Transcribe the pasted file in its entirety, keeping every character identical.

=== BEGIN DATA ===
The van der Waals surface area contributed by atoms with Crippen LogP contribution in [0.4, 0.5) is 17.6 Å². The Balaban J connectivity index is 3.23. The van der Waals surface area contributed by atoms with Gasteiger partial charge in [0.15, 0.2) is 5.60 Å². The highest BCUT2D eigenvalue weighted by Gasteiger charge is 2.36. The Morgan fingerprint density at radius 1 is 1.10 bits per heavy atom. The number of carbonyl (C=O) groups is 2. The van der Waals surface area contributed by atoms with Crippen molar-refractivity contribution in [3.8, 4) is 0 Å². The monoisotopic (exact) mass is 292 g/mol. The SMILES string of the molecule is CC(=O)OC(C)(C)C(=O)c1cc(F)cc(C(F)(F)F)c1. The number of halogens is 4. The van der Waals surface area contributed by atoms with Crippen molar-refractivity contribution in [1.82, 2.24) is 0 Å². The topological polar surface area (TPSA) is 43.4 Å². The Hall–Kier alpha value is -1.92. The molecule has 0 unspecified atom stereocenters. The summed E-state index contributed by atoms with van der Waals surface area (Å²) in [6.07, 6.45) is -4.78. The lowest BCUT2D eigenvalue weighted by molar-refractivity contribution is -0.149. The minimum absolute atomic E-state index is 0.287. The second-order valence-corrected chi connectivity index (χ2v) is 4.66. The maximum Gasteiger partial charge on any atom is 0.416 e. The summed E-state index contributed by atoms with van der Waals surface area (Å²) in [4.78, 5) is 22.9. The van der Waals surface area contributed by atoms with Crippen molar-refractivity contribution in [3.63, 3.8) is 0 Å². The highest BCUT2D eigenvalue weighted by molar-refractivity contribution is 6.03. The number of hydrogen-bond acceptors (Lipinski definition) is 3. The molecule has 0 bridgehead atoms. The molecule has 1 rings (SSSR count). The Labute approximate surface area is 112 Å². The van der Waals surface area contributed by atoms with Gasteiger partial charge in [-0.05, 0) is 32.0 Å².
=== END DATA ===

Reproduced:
The van der Waals surface area contributed by atoms with Crippen LogP contribution in [0.4, 0.5) is 17.6 Å². The Balaban J connectivity index is 3.23. The van der Waals surface area contributed by atoms with Gasteiger partial charge in [0.15, 0.2) is 5.60 Å². The highest BCUT2D eigenvalue weighted by Gasteiger charge is 2.36. The Morgan fingerprint density at radius 1 is 1.10 bits per heavy atom. The number of carbonyl (C=O) groups is 2. The van der Waals surface area contributed by atoms with Crippen molar-refractivity contribution in [3.8, 4) is 0 Å². The monoisotopic (exact) mass is 292 g/mol. The SMILES string of the molecule is CC(=O)OC(C)(C)C(=O)c1cc(F)cc(C(F)(F)F)c1. The number of halogens is 4. The van der Waals surface area contributed by atoms with Crippen molar-refractivity contribution in [1.82, 2.24) is 0 Å². The topological polar surface area (TPSA) is 43.4 Å². The Hall–Kier alpha value is -1.92. The molecule has 0 unspecified atom stereocenters. The summed E-state index contributed by atoms with van der Waals surface area (Å²) in [6.07, 6.45) is -4.78. The lowest BCUT2D eigenvalue weighted by molar-refractivity contribution is -0.149. The minimum absolute atomic E-state index is 0.287. The second-order valence-corrected chi connectivity index (χ2v) is 4.66. The maximum Gasteiger partial charge on any atom is 0.416 e. The summed E-state index contributed by atoms with van der Waals surface area (Å²) in [4.78, 5) is 22.9. The van der Waals surface area contributed by atoms with Crippen molar-refractivity contribution in [3.63, 3.8) is 0 Å². The highest BCUT2D eigenvalue weighted by molar-refractivity contribution is 6.03. The number of hydrogen-bond acceptors (Lipinski definition) is 3. The molecule has 0 bridgehead atoms. The molecule has 1 rings (SSSR count). The Labute approximate surface area is 112 Å². The van der Waals surface area contributed by atoms with Gasteiger partial charge in [-0.05, 0) is 32.0 Å².